Tailoring and Characterizing Surface Properties
Dr. Mary Anderson, Hope College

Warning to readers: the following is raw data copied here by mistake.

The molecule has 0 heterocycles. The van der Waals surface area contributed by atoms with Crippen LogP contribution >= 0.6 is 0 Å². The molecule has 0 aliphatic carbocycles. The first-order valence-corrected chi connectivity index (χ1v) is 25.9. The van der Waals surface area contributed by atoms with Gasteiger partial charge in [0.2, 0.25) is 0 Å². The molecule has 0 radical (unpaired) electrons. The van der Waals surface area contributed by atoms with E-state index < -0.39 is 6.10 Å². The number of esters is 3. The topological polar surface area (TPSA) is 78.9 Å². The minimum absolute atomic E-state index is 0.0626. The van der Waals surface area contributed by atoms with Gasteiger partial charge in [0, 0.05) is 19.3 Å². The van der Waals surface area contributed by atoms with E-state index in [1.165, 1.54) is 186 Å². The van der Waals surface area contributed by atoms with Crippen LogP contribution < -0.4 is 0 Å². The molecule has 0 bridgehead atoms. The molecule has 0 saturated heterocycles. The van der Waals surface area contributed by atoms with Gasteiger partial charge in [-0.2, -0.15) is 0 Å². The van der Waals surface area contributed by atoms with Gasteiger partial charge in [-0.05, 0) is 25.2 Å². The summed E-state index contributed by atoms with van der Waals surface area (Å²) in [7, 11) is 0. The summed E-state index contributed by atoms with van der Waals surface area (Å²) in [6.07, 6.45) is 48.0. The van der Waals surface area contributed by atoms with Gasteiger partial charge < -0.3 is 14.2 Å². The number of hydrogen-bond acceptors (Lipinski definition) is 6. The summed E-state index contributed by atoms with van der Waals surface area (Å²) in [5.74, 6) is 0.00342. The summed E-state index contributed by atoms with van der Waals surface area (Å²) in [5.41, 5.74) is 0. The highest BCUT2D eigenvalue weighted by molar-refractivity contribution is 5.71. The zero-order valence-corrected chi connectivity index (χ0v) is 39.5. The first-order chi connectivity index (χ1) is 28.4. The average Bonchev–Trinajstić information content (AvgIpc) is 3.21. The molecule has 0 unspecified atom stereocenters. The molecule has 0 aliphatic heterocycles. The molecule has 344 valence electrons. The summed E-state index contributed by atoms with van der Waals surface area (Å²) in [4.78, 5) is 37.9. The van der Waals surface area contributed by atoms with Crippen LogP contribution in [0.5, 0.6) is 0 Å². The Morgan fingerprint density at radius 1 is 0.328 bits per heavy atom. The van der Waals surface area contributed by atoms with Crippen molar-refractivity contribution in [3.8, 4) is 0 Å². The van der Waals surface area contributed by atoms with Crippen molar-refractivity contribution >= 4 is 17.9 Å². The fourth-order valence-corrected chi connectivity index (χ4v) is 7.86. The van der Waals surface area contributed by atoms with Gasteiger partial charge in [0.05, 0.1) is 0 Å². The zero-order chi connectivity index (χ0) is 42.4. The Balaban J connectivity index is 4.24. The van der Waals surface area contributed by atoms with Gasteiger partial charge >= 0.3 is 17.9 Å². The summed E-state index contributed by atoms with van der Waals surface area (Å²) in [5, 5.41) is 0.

Molecules and nanomaterials can be assembled on surfaces in order to build complex structures and devices from the “bottom up”. To serve as the foundation for these architectures, surfaces are patterned via microcontact printing, a process that directs the adsorption of self assembled monolayers. Microcontact printing uses a polydimethylsiloxane stamp in a process analogous to the use of a rubber stamp. We have developed a protocol to mold stamps from surfaces generated by traditional lithographic techniques. Patterned self assembled monolayers can direct the assembly of metallic nanoparticles, as well as the nucleation of calcium carbonate crystals. Self assembled monolayers can be characterized by contact angle goniometry, a technique which looks at the angle of a drop of solvent on the surface. The contact angle is dependent on the intermolecular interaction between the solvent and the surface allowing the surface energy to be calculated. Information about the surface energy as well as wettability can be utilized to indicate the quality of a self assembled monolayer as well as its’ surface reactivity. Scanning electron microscopy is also used to characterize chemical patterns as well as the assembly and nucleation of particles. We hope to use these assembly and characterization techniques to assemble nanowires into more complex structures.
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